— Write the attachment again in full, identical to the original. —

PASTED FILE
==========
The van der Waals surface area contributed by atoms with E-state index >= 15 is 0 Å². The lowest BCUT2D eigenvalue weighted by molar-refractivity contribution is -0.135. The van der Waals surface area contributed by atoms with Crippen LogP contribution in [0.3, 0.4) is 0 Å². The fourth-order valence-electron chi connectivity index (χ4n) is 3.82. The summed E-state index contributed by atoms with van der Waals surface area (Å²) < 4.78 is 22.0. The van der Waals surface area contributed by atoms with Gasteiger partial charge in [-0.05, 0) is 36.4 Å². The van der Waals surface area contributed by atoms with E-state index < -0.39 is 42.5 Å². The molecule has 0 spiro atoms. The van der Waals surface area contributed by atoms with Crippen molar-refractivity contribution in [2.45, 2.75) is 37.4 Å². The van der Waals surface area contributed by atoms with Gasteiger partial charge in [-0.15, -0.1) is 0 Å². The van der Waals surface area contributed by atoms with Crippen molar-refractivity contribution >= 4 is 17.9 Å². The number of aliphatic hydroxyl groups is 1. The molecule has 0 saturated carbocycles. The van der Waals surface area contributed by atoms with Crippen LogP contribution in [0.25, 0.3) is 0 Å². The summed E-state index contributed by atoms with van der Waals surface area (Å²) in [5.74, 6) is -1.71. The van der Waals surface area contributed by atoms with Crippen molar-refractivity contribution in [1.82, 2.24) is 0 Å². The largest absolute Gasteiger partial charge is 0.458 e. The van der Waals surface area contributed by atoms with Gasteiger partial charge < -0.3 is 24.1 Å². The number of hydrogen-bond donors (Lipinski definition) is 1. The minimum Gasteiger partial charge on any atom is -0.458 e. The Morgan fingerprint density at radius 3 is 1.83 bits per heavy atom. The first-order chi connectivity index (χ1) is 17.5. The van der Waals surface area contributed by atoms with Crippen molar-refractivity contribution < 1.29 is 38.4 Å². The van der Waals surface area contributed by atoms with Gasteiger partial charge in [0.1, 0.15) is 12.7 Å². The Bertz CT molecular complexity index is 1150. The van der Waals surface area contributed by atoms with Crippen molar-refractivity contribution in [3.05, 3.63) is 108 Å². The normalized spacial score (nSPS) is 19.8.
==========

The van der Waals surface area contributed by atoms with E-state index >= 15 is 0 Å². The lowest BCUT2D eigenvalue weighted by molar-refractivity contribution is -0.135. The van der Waals surface area contributed by atoms with Crippen LogP contribution in [0.3, 0.4) is 0 Å². The fourth-order valence-electron chi connectivity index (χ4n) is 3.82. The summed E-state index contributed by atoms with van der Waals surface area (Å²) < 4.78 is 22.0. The van der Waals surface area contributed by atoms with Gasteiger partial charge in [-0.05, 0) is 36.4 Å². The van der Waals surface area contributed by atoms with E-state index < -0.39 is 42.5 Å². The molecule has 0 spiro atoms. The van der Waals surface area contributed by atoms with Crippen molar-refractivity contribution in [2.45, 2.75) is 37.4 Å². The van der Waals surface area contributed by atoms with Gasteiger partial charge in [-0.15, -0.1) is 0 Å². The van der Waals surface area contributed by atoms with Crippen molar-refractivity contribution >= 4 is 17.9 Å². The number of aliphatic hydroxyl groups is 1. The molecule has 0 saturated carbocycles. The van der Waals surface area contributed by atoms with Crippen LogP contribution in [0.25, 0.3) is 0 Å². The summed E-state index contributed by atoms with van der Waals surface area (Å²) in [5.74, 6) is -1.71. The van der Waals surface area contributed by atoms with Crippen molar-refractivity contribution in [1.82, 2.24) is 0 Å². The largest absolute Gasteiger partial charge is 0.458 e. The van der Waals surface area contributed by atoms with Gasteiger partial charge < -0.3 is 24.1 Å². The number of hydrogen-bond donors (Lipinski definition) is 1. The minimum Gasteiger partial charge on any atom is -0.458 e. The Morgan fingerprint density at radius 3 is 1.83 bits per heavy atom. The first-order chi connectivity index (χ1) is 17.5. The van der Waals surface area contributed by atoms with Crippen molar-refractivity contribution < 1.29 is 38.4 Å². The van der Waals surface area contributed by atoms with Gasteiger partial charge in [0.1, 0.15) is 12.7 Å². The Bertz CT molecular complexity index is 1150. The van der Waals surface area contributed by atoms with Crippen molar-refractivity contribution in [3.05, 3.63) is 108 Å². The normalized spacial score (nSPS) is 19.8.